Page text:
In 2005, Canton signed a five-year contract with Wellsprings Adventure Camp to run a weight loss program during the summer on a portion of the land. The company also helps maintain the entire property throughout the year. Less than a year later, the town agreed to a two-year contract extension after Wellsprings expressed a desire to build four more cabins on the property. The company said it would not be financially feasible for it to add the additional housing without a longer commitment from the town. Since 2005, Wellsprings has invested more than $450,000 in repair, maintenance and capital expenditures for Camp Hope.
“They have invested substantial funds in the upkeep,” said Burton Smith, attorney for the town of Canton.
The camp, however, caters mostly to out-of-state residents, which runs contrary to the deed’s terms, the Prelazs have argued.
The town is in “flagrant violation” of the deed and has done nothing to ensure that mostly area residents use the property, said Mark Kurdy, the Prelazs’ attorney. If the Prelazs are awarded ownership of the property, it would go from public to private land.
Canton officials have countered that area residents use the land throughout the year for weddings, church gatherings, boy scouts and other activities. Wellsprings’ limited use of the Camp Hope property does not violate the deed, the town said.
“The property is available for use by citizens, residents and others,” Smith said. “(The camp) covers a small part of the property.”
The town has received more than $40,000 in rent from Wellsprings since 2005, according to the complaint. In addition to the property rights, the Prelazs have asked the town to pay them the amount of the rent.
Canton, however, is arguing that too much time has passed for the couple to make a claim to any of the rent money.
The paper company Champion International owned Camp Hope until 1992 when it signed a special deed with the YMCA. The YMCA purchased the land for $10 but ran into financial difficulties and could not fulfill the terms of the deed, which were the same as those for the town of Canton. Since the organization could not adequately comply with the deed, ownership reverted back to Champion International.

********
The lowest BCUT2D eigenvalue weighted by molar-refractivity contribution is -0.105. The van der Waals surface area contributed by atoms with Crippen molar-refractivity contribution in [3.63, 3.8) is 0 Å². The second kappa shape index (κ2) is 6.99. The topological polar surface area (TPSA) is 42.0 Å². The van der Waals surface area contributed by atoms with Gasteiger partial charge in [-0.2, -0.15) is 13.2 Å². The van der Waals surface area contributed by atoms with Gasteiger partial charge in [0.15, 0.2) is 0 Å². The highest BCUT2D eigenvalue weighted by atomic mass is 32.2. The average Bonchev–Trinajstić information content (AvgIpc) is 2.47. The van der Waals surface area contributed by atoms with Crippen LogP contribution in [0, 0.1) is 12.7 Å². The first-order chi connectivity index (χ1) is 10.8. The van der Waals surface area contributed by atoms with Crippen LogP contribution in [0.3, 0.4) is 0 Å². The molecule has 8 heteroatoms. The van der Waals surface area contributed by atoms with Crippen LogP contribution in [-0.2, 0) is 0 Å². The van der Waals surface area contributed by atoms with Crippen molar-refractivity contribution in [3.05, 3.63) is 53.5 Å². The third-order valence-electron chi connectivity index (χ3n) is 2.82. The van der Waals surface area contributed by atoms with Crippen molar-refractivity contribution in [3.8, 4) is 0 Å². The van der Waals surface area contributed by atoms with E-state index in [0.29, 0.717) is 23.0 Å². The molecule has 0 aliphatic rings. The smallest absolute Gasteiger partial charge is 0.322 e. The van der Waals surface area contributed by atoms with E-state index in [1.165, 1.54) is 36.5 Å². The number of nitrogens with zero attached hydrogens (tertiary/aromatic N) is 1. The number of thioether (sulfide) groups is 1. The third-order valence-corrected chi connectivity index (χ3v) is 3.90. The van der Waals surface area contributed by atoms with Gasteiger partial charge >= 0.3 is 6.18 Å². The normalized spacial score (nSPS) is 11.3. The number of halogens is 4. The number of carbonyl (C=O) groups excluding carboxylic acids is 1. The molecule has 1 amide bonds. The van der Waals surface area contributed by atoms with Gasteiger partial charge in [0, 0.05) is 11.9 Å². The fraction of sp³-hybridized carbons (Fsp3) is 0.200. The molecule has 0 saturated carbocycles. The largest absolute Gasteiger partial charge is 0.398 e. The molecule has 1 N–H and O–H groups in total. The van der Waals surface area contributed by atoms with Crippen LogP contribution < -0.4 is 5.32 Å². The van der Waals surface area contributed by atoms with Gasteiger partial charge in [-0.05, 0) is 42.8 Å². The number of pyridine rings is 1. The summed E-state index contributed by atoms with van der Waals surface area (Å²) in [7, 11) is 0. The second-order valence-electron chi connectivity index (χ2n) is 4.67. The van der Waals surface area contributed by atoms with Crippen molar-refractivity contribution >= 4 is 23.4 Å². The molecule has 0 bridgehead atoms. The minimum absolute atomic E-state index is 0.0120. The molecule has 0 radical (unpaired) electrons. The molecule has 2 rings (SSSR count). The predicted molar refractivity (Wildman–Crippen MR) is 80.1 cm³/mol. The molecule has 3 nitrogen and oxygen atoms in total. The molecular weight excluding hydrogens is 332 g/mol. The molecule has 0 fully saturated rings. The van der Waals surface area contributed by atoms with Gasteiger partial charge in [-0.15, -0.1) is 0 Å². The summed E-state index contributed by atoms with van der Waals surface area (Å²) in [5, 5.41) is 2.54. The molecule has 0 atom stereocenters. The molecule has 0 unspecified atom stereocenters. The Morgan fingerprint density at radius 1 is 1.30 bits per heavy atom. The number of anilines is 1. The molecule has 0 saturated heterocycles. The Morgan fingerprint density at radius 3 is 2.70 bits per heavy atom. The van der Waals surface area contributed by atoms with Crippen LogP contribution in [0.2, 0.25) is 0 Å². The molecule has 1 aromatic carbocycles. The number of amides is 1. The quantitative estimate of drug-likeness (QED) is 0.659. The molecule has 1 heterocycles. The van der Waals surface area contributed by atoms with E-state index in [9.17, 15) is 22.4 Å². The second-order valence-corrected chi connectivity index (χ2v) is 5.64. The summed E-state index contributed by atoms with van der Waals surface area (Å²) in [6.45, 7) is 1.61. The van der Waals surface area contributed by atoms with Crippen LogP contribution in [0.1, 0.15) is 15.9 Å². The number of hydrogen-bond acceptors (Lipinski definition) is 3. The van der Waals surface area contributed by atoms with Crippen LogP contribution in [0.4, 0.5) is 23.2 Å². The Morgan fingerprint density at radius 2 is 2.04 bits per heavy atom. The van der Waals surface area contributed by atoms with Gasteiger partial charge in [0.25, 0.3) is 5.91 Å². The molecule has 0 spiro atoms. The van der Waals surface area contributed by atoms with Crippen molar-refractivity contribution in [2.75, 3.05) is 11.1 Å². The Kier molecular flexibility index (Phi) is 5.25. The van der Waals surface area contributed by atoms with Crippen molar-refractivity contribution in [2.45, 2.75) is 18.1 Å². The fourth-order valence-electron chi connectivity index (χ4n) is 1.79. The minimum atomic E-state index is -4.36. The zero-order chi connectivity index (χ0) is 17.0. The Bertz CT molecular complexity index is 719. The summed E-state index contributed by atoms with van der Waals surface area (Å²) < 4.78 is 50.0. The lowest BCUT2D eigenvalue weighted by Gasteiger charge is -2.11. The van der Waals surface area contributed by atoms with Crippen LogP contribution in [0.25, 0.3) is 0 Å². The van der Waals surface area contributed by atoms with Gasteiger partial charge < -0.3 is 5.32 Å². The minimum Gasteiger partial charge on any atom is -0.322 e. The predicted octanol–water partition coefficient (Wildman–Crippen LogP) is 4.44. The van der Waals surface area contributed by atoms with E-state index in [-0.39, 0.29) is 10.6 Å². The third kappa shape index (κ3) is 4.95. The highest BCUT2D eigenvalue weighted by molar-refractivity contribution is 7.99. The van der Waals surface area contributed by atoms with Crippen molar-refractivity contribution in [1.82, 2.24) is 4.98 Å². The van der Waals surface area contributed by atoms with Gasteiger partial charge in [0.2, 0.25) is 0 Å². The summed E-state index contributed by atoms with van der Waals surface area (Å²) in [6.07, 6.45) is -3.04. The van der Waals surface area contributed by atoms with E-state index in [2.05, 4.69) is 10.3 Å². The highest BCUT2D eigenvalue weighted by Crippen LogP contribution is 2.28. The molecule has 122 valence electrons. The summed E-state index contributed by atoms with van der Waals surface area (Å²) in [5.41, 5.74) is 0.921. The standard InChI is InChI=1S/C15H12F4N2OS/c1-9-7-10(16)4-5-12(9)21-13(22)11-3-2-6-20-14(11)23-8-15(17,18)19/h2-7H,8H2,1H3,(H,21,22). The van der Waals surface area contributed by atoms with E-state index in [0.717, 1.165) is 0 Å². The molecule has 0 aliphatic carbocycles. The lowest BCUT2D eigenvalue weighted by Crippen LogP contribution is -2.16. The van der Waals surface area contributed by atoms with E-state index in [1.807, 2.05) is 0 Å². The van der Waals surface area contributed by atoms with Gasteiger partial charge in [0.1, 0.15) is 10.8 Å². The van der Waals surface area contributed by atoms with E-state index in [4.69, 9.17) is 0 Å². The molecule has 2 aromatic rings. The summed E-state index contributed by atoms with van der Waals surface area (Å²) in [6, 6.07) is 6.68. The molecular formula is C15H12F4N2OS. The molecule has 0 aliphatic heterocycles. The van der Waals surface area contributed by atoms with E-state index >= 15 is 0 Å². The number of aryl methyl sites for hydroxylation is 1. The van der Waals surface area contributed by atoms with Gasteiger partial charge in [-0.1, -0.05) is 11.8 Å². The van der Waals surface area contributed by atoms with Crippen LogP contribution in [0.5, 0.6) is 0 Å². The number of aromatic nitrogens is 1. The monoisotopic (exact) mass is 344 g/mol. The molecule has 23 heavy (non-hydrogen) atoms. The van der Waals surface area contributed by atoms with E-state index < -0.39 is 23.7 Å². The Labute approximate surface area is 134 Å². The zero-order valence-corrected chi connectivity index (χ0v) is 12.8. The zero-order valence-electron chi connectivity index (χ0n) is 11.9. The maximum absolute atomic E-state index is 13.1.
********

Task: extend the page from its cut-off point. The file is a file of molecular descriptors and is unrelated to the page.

“They basically just gave up the property,” Kurdy said.
Champion signed a similar deed with Canton, but the reversion rights now belong to the Prelazs. The Prelazs’ contacted Canton in 2005 before the camp was there, Kurdy said. They only filed suit once it became “overwhelmingly clear” that the town was going to continue to rent the property to Wellsprings, Kurdy said.
Despite the lawsuit, the weight loss camp will continue to operate this summer.
In an affidavit, John Prelaz stated that the couple owns an 11.19-acre plot adjacent to Camp Hope. He and his wife frequently hike, fish and walk their dog at Camp Hope and have helped maintain the property, according to the affidavit.
John complained that in one instance, he was told to leave the property and claimed that Wellsprings posted “No Trespassing” signs despite it being publically owned property.
However, Wellsprings has asserted that it never posted the signs nor did it enforce any sort of “no trespassing” policy, according to a separate statement by Jessica Dean, regional director of Wellsprings. Dean said that camp officials assumed that the Prelazs had put up the signs.